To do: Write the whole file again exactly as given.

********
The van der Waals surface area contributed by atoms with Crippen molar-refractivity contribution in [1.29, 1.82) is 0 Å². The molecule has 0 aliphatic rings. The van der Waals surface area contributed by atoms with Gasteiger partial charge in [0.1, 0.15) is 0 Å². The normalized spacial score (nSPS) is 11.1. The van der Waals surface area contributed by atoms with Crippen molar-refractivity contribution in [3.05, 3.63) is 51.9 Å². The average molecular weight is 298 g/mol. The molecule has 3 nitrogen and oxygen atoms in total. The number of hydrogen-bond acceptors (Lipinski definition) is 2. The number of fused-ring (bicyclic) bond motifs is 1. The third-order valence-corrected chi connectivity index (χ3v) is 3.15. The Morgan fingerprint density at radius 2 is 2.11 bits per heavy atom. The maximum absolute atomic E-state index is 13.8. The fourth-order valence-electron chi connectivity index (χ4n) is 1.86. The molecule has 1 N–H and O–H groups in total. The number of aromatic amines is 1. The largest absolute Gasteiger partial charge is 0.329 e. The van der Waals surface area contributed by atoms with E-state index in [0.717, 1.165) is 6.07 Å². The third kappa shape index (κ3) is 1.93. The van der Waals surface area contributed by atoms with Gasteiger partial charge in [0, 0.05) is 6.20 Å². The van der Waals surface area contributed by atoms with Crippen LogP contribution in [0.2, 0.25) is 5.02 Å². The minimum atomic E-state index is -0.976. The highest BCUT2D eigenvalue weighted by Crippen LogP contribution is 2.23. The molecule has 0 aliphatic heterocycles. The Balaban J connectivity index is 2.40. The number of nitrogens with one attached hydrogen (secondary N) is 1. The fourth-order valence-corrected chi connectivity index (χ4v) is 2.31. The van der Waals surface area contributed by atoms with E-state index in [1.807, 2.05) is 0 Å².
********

The van der Waals surface area contributed by atoms with Crippen molar-refractivity contribution in [1.29, 1.82) is 0 Å². The molecule has 0 aliphatic rings. The van der Waals surface area contributed by atoms with Gasteiger partial charge in [0.1, 0.15) is 0 Å². The normalized spacial score (nSPS) is 11.1. The van der Waals surface area contributed by atoms with Crippen molar-refractivity contribution in [3.05, 3.63) is 51.9 Å². The average molecular weight is 298 g/mol. The molecule has 3 nitrogen and oxygen atoms in total. The number of hydrogen-bond acceptors (Lipinski definition) is 2. The number of fused-ring (bicyclic) bond motifs is 1. The third-order valence-corrected chi connectivity index (χ3v) is 3.15. The Morgan fingerprint density at radius 2 is 2.11 bits per heavy atom. The maximum absolute atomic E-state index is 13.8. The fourth-order valence-electron chi connectivity index (χ4n) is 1.86. The molecule has 1 N–H and O–H groups in total. The number of aromatic amines is 1. The largest absolute Gasteiger partial charge is 0.329 e. The van der Waals surface area contributed by atoms with E-state index in [0.717, 1.165) is 6.07 Å². The third kappa shape index (κ3) is 1.93. The van der Waals surface area contributed by atoms with Gasteiger partial charge in [0, 0.05) is 6.20 Å². The van der Waals surface area contributed by atoms with Crippen LogP contribution in [0.2, 0.25) is 5.02 Å². The minimum atomic E-state index is -0.976. The highest BCUT2D eigenvalue weighted by Crippen LogP contribution is 2.23. The molecule has 0 aliphatic heterocycles. The Balaban J connectivity index is 2.40. The number of nitrogens with one attached hydrogen (secondary N) is 1. The fourth-order valence-corrected chi connectivity index (χ4v) is 2.31. The van der Waals surface area contributed by atoms with E-state index in [1.807, 2.05) is 0 Å².